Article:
Last Week in Tech Policy #63: War Games: Nuclear Deterrence Against Cyberattacks

(by Alex Kimata, Colorado Law 3L)

Could a massive cyber attack start a nuclear war?  Early in February, after weeks of rumors, the Department of Defense released the 2018 Nuclear Posture Review and alluded to the idea that for the first time cyberattacks could be met with nuclear deterrence.

The Nuclear Posture Review was originally created by the Department of Defense in 1993 to determine “what the role of nuclear weapons should be.”  The Review is issued in response to a request by Congress; previous reports have been issued in 2002 and 2010 to establish near-term U.S. nuclear policy. The main objective of the Nuclear Posture review is to “ensure a safe, secure, and effective nuclear deterrent that protects the homeland, assures allies and above all, deters adversaries.”

The 2010 Nuclear Posture Review noted that a United States “first use” of nuclear weapons could only be used in a very narrow set of circumstances.  “The 2010 review sought to narrow the roles and mission for nuclear weapon in the U.S. strategy,” said Daryl Kimball, executive director of the Arms Control Association.

However, the new nuclear review brings up the possibility that nuclear weapons could be first used to respond to “extreme circumstances.”  The Review is unclear on  exactly constitutes an “extreme circumstance”, but the Review’s constant mention of the danger of cyberwarfare capabilities of other states suggests that the United States could treat this type of threat as warranting nuclear retaliation.

Some commentators, including Senator John McCain and Representative Mac Thornberry, believe that this deterrence policy is necessary.  They argue that a well-funded military and nuclear program act as a deterrent to future aggression.  That the U.S. infrastructure relies on systems that are open to cyberattack and that these systems are increasingly being attacked bolsters their argument.  In only the second half of 2016 alone, 40% of industrial control systems and critical infrastructure faced some type of cyberattack.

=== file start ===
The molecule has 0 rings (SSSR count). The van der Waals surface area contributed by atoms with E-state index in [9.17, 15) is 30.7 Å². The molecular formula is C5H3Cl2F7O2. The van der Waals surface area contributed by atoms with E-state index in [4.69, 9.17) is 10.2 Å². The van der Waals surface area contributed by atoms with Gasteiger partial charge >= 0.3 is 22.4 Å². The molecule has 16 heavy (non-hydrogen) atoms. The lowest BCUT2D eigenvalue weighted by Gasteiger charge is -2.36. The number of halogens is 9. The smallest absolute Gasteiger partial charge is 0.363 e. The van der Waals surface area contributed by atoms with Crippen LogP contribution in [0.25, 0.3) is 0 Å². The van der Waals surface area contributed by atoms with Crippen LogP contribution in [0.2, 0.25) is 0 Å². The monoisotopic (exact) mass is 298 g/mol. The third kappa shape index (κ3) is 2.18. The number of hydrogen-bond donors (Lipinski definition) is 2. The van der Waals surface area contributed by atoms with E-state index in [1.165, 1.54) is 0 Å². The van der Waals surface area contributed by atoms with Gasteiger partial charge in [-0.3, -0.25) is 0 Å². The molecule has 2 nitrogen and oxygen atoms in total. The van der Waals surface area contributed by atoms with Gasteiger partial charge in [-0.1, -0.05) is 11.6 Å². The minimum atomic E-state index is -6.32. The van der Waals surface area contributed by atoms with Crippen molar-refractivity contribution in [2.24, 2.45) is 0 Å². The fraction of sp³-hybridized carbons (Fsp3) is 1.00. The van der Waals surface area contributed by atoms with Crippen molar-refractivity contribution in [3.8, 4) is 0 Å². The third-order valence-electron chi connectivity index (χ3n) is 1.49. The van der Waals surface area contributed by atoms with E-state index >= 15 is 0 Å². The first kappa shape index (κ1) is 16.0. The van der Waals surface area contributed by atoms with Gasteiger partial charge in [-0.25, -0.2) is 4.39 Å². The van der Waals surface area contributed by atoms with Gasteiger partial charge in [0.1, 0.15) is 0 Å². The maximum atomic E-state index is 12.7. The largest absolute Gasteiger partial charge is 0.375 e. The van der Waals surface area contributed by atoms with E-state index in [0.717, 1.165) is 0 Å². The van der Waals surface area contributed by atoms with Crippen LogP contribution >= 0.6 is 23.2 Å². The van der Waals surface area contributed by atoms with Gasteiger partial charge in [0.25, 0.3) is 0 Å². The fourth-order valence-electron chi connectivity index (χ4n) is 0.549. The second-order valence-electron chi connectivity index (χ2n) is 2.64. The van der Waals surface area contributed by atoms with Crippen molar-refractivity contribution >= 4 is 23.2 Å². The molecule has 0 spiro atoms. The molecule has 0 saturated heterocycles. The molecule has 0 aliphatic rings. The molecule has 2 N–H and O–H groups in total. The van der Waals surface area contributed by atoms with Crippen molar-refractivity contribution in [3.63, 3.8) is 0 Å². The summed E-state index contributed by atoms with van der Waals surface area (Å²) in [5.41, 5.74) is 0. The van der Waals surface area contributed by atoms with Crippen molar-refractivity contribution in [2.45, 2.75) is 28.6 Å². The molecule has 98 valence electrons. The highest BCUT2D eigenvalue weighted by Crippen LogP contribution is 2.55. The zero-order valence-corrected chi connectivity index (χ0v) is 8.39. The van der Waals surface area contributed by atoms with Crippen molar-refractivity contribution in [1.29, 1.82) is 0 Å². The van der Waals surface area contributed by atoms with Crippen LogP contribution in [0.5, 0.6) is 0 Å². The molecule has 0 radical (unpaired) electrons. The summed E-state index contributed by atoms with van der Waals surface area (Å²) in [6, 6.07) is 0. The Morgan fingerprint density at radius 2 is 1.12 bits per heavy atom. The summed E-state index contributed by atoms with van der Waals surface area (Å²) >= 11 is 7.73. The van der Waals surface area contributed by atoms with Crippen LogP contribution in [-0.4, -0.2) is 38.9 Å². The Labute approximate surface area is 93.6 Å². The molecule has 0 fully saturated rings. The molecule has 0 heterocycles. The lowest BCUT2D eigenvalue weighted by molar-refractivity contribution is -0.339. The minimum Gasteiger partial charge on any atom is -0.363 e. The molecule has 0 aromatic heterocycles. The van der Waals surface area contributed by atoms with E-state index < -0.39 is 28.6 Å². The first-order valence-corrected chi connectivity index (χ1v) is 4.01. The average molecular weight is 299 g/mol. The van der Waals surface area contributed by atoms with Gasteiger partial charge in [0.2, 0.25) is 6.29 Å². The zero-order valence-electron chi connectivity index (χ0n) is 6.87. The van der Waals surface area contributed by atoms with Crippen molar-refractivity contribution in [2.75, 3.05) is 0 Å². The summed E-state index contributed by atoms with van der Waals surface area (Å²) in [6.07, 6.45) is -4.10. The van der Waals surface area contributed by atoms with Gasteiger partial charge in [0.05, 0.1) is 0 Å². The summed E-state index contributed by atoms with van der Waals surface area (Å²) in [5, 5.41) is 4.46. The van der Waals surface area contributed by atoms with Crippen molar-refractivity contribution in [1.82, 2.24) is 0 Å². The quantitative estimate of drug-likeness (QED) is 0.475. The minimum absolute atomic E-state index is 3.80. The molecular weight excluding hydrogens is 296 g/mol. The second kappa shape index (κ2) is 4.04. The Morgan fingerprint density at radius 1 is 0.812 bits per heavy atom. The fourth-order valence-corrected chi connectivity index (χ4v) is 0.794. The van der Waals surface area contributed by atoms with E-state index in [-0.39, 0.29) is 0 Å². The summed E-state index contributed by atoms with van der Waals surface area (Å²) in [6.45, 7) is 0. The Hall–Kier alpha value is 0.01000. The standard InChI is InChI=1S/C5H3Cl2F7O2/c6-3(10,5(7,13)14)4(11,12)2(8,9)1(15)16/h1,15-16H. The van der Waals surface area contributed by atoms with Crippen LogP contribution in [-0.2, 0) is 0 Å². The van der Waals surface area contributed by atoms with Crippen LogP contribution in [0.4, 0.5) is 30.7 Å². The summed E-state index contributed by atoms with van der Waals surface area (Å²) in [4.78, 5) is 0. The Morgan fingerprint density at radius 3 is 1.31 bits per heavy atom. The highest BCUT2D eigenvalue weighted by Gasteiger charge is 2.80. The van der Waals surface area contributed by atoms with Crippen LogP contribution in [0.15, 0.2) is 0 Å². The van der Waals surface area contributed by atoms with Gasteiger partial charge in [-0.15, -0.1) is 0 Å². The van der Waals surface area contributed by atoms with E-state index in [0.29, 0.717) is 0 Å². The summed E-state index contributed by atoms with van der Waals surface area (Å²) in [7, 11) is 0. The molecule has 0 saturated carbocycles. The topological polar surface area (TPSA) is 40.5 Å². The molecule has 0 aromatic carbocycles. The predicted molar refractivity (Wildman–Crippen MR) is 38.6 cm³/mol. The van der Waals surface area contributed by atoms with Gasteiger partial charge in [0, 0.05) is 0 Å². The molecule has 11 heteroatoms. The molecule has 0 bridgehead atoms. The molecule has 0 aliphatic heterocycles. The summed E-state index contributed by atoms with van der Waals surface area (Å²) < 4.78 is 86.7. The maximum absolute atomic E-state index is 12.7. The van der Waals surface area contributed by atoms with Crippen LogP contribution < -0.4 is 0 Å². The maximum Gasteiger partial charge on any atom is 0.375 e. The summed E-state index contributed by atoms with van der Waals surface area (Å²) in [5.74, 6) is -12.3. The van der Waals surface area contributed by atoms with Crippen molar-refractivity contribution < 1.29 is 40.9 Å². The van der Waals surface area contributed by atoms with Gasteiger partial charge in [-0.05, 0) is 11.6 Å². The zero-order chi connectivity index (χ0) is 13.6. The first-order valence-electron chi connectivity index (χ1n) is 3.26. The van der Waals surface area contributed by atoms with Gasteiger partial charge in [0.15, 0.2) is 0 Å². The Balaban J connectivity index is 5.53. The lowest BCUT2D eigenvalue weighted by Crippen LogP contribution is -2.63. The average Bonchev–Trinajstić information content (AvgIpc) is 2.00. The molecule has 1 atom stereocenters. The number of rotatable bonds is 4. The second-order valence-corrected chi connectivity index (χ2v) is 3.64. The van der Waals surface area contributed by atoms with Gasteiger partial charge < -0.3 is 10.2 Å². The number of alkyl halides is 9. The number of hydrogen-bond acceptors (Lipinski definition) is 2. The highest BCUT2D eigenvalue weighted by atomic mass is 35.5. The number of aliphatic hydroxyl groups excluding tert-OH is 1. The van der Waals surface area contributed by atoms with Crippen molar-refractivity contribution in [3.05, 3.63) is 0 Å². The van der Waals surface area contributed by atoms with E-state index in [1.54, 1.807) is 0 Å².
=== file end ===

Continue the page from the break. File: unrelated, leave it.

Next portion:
These attacks are not inconsequential.  For example, in 2013, Iranian computer hackers were able to to hack into the computer-guided controls for the Bowman Avenue Dam in Rye Brook, New York.  And while not on U.S. soil, the 2015 cyber attack on Ukraine’s power grid that left 700,000 without power for several hours shows the potential of cyberattacks to seriously damage critical U.S. infrastructure.  Finally, recently the New York Times reported that nuclear power plants across the country have been targeted by cyberattacks.

Some argued that that current U.S. policy did not effectively deter cyberattacks.  President Obama argued that the U.S. “will respond proportionally” against cyberattacks.  Traditionally, these retaliatory options included diplomatic, legal, or economic sanctions against the bad actor.  However, these have not deterred cyber criminals as attacks have continually increased.

On the other side of the spectrum, critics of the change have argued that this policy actually increases the chances of nuclear war.  In an op-ed , Ernest Monin and Sam Nunn of the Nuclear Threat Initiative argue that increasing the range of threats to which nuclear responses may be available “greatly increases the risks of miscalculation or blunder.”  Furthermore, they argue that such policies risk escalating policies in other countries to the point that nuclear use become highly probable.

The Review’s vague language for determining when nuclear response is allowed leaves open to interpretation when this policy may be triggered.  For example, in a well known case from 2014, FireEye, a cybersecurity firm, discovered that Russia had infected much of the electrical grid with malware known as Black Energy.  This was the same version of malware that eventually caused the energy blackout in Ukraine.  However, Russia never triggered the malware against the U.S.  Would this type of incursion into the security of U.S. infrastructure allow a nuclear response?

Furthermore, the U.S. is not innocent in its use of cyberattacks.  For example, the infamous Stuxnet virus that destroyed Iran’s uranium centrifuges was a U.S. cyberattack (in connection with Israel) that caused massive infrastructure damage to the program.  Whether one believes Iran’s version that the uranium was being used for nuclear energy or the U.S. version that it was being developed for nuclear weapons, the virus’s deployment was a serious attack on Iran’s infrastructure. A similar attack on the U.S. could plausibly lead to nuclear war under a doctrine similar to the Nuclear Posture Review.

Now that the U.S. has adopted this policy, new questions arise on what occasions the  U.S. would consider using nuclear deterrence.  Will the policy be construed broadly?  Because deterrence only works if it is treated seriously, will the U.S. flex its muscle on this policy to show is seriousness?  Is this only a short term development or will it become a fixture of U.S. nuclear policy?